Yellow and lavender pansies

Spring Forward

It’s the time of year when the world is warming and brightening in fits and starts. Grey skies follow sun warmed blooming flowers, both trailed by frost – it makes the senses spin and the wardrobe catapult back and forth from sweaters to shorts. This is a bitter sweet time of year for me as winter gives way to spring, with a promise of the summer so full of reminders of the things I don’t want to remember.

Sunset in late winter.

I love the edge seasons, the in-between, the becoming. Fall and Spring are my home in the quarters of the year. Perhaps because change fits me like the old sweater I wore just last week, or because like the capris of a couple days ago, they are the harbinger of things to come. Spring and Fall keep me on my toes wondering what is next. Perhaps it’s because they are neither too hot or too cold – extremes I no longer seem to enjoy much. Deep inside, I know long, hot summer days connect to things just below awareness, bringing floating fragments to the surface, a tingly crawling to my arms, and a shake to my hands. So I’ll linger in spring as long as I can in the momentary embrace of a safe season. Sometimes I’d rather not spring forward.

A wall of purple life in the brown of winter.

Last week the three giant Japanese Magnolia trees at the park next to our house were beginning their yearly display. Driving home I saw them blossoming forth through the misty overcast evening. Disappointed at the poor light of the late hour, and determined to capture some decent photos this year, I made a mental note to head out the next day with my camera when the sun was right and the weather favorable.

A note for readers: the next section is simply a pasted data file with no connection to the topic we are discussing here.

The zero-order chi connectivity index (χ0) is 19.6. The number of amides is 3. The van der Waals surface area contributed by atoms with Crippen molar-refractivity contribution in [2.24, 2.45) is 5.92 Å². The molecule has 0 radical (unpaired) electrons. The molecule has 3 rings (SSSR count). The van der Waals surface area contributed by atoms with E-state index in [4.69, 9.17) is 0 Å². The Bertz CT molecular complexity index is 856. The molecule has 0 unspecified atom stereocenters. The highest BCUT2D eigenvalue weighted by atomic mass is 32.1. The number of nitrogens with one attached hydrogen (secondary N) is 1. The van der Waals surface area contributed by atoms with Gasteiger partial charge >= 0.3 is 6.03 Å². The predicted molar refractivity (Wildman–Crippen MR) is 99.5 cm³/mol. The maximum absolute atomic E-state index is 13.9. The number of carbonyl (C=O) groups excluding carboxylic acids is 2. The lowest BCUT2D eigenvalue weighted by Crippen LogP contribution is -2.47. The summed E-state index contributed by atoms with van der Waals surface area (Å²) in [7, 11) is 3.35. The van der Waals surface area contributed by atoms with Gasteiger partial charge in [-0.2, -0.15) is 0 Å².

It actually took for days for everything to align, but I found myself stomping up and down the little hillside with camera in hand trying to do justice to the sea of buds just set to open. While I searched, a neighbor I’d not yet met saw me and wandered over to introduce himself. It turns out he organizes a local photography meetup group. His card in my pocket, I went back to what I was focused on, intent on capturing an image which would convey the feeling of facing a flood of color. I found myself working hard to stay in this moment for as long as possible even after I was sure I had what I’d originally come for.

Japanese Magnolia tree covered in buds

Then I walked with the camera for a bit to find another moment, but as the evening wore on, I wasn’t seeing much to capture eye and heart, so I headed home. My thoughts were wandering too far from the serenity of the blooms. I felt their pull to darker places, and without something to keep my attention I decided it best to be home if an unpleasant memory or flashback popped up.

Stepping back in the house, done for the evening, I set my camera on the table and headed to the back porch to check out the sinking sun. I found something unexpected in one of my wind chimes.

I love wind chimes, their sound, their look, their delicate swaying presence. I have a special spot in my soul for geode chimes specifically. I’m sure I’ll write about them some day and dredge up a picture of my first geode – the one I picked from a pile at a roadside stand outside of Yellowstone then handed to an overalled man who cut it in two on his diamond bladed saw. The idea of prehistoric gas bubbles trapped in rock was already up the alley of this budding science geek, but then when I looked inside… there were crystals – geologic art hidden inside a boring grey rock. I was hooked.

A geode holds our star in its core.

Here, perfectly aligned with the setting sun on my back porch, one of my geode chimes held our star in its crystals. The universe once again is reminding me to stay present, to pay attention, to see the wonders in front of me, and not to give echos of the past too much sway.

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